We stopped at a convenient state park for a break, and noticed a thirteen-lined ground squirrel loitering about the mowed grassy lot in an uncharacteristically bold fashion. Sure enough, just like the chickadees at your feeder, this guy had been the recipient of handouts and had become acclimated to people.

I don't condone feeding ground squirrels picnic fare, but if others do I'll take the photo ops. Thirteen-lined ground squirrels are not exactly extroverts, but the lure of this chip was too much, and he slowly jigged and jagged nearer.

Finally, with a gentle tug he took the chip and raced to one of his holes to enjoy the spoils. I suppose the positive side of this unusual taming of a normally wary mammal is that people who would never otherwise see one of the handsome little ground squirrels get to admire one up close and personal, and hopefully become more interested in the natural world as a result. I made a more in depth post about ground squirrels HERE.

Finally, a life mammal for your blogger! A northern flying squirrel comes into the peanut feeder at NettieBay Lodge. I had heard these up here last year, but never laid eyes on one. This year, they had discovered the feeders and we noticed one gliding around one evening. So, we pulled up some chairs on the back patio and it wasn't long before one of the furry little fellows swooped in and lit on a feeder.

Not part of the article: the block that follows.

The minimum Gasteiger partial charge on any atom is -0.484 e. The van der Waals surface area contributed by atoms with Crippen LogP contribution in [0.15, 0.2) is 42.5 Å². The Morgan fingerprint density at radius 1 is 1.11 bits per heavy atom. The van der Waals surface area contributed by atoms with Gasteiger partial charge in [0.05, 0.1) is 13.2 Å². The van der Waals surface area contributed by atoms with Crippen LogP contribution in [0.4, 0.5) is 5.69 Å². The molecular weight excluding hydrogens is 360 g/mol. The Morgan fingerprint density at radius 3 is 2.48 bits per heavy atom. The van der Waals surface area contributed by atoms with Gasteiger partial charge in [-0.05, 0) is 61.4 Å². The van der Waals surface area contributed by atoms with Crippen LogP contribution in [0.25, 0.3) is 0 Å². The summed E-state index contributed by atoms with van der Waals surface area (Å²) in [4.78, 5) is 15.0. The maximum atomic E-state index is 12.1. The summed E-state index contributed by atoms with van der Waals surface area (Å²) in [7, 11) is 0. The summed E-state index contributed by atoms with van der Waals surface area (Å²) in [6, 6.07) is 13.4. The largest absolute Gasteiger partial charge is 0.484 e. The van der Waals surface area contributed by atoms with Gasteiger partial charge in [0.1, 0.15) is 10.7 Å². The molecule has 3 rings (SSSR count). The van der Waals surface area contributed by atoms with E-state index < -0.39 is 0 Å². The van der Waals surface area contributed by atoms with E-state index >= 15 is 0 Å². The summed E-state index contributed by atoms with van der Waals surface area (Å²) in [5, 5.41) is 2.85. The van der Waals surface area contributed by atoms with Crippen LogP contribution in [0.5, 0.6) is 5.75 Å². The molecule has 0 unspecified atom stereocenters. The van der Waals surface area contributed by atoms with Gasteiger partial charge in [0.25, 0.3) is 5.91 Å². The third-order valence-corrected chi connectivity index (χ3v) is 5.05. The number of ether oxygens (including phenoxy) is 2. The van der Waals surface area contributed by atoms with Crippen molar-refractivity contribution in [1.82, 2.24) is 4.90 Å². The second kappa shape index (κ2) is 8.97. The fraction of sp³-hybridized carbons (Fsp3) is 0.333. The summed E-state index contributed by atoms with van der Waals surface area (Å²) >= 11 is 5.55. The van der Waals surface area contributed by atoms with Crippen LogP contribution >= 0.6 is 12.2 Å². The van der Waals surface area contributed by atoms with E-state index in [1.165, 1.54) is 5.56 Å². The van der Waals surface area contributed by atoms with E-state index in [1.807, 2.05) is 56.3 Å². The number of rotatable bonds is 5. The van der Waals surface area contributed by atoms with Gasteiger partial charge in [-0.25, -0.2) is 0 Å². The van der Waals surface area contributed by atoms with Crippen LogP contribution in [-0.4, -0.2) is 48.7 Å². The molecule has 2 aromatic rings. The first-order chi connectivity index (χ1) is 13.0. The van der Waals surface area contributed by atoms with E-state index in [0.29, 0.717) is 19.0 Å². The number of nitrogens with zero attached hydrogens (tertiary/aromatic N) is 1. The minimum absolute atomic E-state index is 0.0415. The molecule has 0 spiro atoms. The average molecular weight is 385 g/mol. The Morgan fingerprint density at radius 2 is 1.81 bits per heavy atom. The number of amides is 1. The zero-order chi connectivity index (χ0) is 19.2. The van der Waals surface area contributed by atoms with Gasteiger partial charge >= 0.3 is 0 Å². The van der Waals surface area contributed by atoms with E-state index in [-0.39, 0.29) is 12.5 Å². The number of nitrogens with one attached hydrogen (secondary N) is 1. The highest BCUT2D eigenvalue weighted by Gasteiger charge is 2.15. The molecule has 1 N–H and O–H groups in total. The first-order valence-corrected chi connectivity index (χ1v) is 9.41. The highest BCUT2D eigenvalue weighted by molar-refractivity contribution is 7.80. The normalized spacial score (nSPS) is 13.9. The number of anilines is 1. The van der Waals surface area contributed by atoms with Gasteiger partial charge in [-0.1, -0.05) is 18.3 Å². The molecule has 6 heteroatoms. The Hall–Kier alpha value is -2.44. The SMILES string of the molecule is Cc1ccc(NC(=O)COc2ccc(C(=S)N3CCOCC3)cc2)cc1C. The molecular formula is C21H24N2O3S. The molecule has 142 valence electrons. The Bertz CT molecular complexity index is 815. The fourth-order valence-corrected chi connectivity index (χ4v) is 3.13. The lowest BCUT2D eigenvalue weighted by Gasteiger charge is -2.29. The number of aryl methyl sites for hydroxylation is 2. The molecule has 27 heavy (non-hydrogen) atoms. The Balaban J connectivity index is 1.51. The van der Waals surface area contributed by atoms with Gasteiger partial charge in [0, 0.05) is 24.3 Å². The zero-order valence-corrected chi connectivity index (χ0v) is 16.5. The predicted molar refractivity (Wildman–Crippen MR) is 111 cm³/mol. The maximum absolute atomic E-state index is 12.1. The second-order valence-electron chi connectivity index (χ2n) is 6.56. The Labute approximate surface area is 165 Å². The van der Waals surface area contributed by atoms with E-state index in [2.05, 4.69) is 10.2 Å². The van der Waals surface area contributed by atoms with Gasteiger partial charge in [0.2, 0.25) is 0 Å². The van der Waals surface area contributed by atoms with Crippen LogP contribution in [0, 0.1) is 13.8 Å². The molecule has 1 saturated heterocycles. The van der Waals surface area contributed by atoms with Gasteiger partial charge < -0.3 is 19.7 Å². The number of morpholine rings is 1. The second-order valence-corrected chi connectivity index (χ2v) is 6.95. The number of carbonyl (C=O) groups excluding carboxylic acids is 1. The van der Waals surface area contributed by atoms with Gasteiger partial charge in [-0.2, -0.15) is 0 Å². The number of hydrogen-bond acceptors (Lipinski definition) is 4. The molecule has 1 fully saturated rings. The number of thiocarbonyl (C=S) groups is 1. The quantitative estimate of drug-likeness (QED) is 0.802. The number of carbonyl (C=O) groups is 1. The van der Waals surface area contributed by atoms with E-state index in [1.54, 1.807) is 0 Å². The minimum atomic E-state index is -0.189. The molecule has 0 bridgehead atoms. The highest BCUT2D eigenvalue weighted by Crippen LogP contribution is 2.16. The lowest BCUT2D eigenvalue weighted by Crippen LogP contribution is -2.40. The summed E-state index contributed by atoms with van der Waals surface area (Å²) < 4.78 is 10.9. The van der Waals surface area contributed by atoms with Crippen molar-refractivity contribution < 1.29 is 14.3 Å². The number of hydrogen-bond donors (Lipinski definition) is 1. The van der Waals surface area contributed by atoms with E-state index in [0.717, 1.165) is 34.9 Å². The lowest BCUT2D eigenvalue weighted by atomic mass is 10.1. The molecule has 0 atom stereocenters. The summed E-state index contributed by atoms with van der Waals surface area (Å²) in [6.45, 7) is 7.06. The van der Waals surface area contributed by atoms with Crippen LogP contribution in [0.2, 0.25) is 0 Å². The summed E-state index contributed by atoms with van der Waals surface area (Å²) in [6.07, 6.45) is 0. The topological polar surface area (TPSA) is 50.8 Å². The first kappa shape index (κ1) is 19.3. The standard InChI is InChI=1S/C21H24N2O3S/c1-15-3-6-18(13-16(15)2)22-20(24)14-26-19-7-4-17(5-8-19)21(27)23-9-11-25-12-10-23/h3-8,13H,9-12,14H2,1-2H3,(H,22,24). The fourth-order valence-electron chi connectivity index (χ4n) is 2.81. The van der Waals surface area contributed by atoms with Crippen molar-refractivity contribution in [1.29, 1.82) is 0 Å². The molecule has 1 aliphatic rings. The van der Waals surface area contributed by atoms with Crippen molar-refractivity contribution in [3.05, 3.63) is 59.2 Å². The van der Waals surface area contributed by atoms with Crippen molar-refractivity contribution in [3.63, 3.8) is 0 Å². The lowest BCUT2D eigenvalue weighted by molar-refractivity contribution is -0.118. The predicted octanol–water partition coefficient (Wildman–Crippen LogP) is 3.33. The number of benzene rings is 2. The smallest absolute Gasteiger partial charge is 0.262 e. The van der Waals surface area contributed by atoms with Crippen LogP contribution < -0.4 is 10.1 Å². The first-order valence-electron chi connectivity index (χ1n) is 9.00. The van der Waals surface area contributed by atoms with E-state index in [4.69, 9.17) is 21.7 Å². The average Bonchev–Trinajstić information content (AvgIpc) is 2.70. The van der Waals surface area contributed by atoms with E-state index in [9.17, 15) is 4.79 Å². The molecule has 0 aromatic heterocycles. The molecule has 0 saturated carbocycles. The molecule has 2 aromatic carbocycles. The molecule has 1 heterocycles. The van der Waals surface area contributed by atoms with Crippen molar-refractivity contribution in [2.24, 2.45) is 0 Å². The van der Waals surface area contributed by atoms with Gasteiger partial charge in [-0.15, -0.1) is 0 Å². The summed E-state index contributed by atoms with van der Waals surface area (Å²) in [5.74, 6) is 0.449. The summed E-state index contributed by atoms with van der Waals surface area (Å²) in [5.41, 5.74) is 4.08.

Just like the southern flying squirrels down here, this one was tame as a kitten and I was able to approach it within five feet. It cared not a whit, armed with the knowledge that it is probably 100 times faster and more agile than your camera-wielding blogger.

I love watching flying squirrels, and am delighted that the lodge setup is attracting them. These feeders are full of great birds during the day, and now at night we can watch these tiny squirrels. I don't know if you've ever seen one of these, but flyers are about the fastest arboreal mammals you'll ever want to see. They'd make Spiderman look like the clumsiest of oafs. It's as if they've got velcro for footpads, and an excited squirrel will roar up, down, and around the trees at astonishing speeds, occasionally launching into space and gliding to another tree. Quite a show.

We're doing two more of these forays at NettieBay in late May of next year, and attendees will get to see many of these mammals in addition to scores of birds, plants, and other interesting things not to mention beautiful landscapes at every turn. If you are interested, contact Jackie at NettieBay HERE. We keep the groups to ten people each, and I believe they're already over half full so let her know soon if you can make it.


Tom said...

Great stuff Jim! I've been enjoying you posts from the great state up north.

nina said...

Glad YOU weren't the one to feed the little ground squirrel!
An awesome close-up of the cute little critter, though.

Buckeyeherper said...

Great pictures! We saw most of those but decided to drink beers instead of going looking for porcupine at night. I only managed shots of the ground squirrels though unfortunately. We also turned up two mink along the Au Sable while kayaking which made my day. That area is fascinating in many ways.

flux biota. said...

gotta love the black squirrel. we've got an honest to goodness blonde squirrel living in Lovila, iowa. blonde like paris hilton.

flux biota. said...

i'm sure the squirrel is smarter, though.